Getting Started with Agile: Playing 'Poker' To Plan Agile Projects
That's exactly what Scotland's University of St. Andrews development team did...
- By David Ramel
- September 10, 2010
A two-day stint of playing "planning poker" was instrumental in helping a university Web team estimate the complexity of scheduled development projects, Gareth J M Saunders said yesterday in a blog documenting the team's conversion to Agile development.
"It was a really useful exercise," said Saunders, assistant information architect/Web manager at Scotland's University of St. Andrews, in his blog series titled "Our Journey into Agile." The posting was the second of a three-part series of blogs, which started two weeks ago when Saunders explained how the university Web team last year was inundated with a backlog of more than 120 projects that would take an estimated 13 years to complete, prompting the conversion to Agile.
"Something had to change," Saunders said. "We had to change. We needed to stop saying yes to everyone about everything and we needed to find a way to more efficiently and effectively plan and manage our projects. That's when we turned to Agile for assistance."
Planning poker, according to Wikipedia, "is a consensus-based technique for estimating, mostly used to estimate effort or relative size of tasks in software development."
Yesterday Saunders explained how the team created home-made cards for the planning poker game it used to come to a consensus about the size or difficulty of the projects on its development plate.
According to Saunders, his team sat at a table last November and addressed the list of projects, which were explained to the team by whoever who was most familiar with each project. After the briefing, each team member secretly chose a card with varying numbers corresponding to his estimation of the project's complexity. He said the cards were loosely based on the Fibonacci series. "Our cards used 0, ½, 1, 2, 3, 5, 8, 13, 20, 40, 100, ? and Break," he said (the "break" card indicated the team member wanted to take a break). The cards can be seen online here.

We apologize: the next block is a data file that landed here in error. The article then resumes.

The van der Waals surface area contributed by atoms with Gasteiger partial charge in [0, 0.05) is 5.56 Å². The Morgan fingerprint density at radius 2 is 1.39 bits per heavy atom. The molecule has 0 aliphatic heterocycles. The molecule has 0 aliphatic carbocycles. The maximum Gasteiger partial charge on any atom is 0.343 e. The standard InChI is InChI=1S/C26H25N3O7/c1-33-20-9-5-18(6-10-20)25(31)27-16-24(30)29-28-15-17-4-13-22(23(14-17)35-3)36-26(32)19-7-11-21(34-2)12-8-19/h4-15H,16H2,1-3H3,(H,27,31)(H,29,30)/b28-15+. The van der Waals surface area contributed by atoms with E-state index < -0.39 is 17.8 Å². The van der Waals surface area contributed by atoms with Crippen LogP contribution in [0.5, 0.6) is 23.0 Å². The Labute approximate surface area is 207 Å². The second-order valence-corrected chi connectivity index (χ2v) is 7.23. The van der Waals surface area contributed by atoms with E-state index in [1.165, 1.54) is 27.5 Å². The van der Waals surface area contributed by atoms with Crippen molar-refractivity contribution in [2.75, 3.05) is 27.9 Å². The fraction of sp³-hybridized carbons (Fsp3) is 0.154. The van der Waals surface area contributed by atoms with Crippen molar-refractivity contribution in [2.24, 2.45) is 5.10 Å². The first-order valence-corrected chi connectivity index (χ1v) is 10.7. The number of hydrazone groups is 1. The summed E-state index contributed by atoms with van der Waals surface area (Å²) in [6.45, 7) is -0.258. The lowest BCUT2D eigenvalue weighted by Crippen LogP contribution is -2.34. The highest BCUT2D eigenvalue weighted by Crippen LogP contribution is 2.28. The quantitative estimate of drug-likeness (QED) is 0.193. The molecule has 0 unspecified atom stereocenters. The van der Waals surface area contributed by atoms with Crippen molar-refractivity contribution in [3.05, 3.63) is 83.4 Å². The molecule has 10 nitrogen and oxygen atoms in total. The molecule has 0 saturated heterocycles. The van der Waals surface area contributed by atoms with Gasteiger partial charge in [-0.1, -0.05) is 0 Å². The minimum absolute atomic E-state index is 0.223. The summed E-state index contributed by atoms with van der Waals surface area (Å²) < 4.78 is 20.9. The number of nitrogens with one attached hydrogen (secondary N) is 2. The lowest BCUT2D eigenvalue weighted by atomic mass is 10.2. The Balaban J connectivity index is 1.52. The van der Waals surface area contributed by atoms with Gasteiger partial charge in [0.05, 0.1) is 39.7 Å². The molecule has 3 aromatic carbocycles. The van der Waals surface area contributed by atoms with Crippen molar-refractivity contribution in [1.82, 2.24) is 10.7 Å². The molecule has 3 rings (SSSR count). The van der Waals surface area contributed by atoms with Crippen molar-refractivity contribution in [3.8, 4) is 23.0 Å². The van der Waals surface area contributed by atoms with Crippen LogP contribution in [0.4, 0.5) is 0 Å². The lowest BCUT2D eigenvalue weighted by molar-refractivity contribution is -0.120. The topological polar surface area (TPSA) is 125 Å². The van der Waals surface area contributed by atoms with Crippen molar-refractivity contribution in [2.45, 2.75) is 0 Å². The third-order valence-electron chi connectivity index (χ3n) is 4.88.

Team members flipped their cards over simultaneously, Saunders said, and he then asked those who provided the lowest and highest numbers to explain their rating, with the aim of reaching a team consensus on the relative difficulty of the project through discussion. After this discussion, repeated votes were taken until an agreement was reached. Saunders didn't specify the number of members on his team, but a university Web site indicates it includes four people.
"By the end of the two days we still had a list of 120+ projects but each project now had a value indicating how difficult or complicated we reckoned each one was," Saunders said.
The projects were then presented to the boss, who prioritized them according to various factors. That resulted in some 20 projects being canceled or postponed. Saunders said the team then had to break that news to project stakeholders. "Most people, to be honest, were very understanding," he said.
Saunders explained more about planning poker in his personal blog last April. There he explained that the Web team didn't try to convert totally to Agile development practices all at once. Instead, like many other organizations, it started off with certain aspects of the Agile process, such as version control, stand-up meetings and a product backlog. That blog also features a photo of team's "Agile/Scrum iteration planning board," for a visual representation of its planning process.
The final blog post in his current series, Saunders said, will detail how the team addressed the project list and what Agile tools it's using.
A free online version of planning poker is offered by Mountain Goat Software.
David Ramel is an editor and writer for Converge360.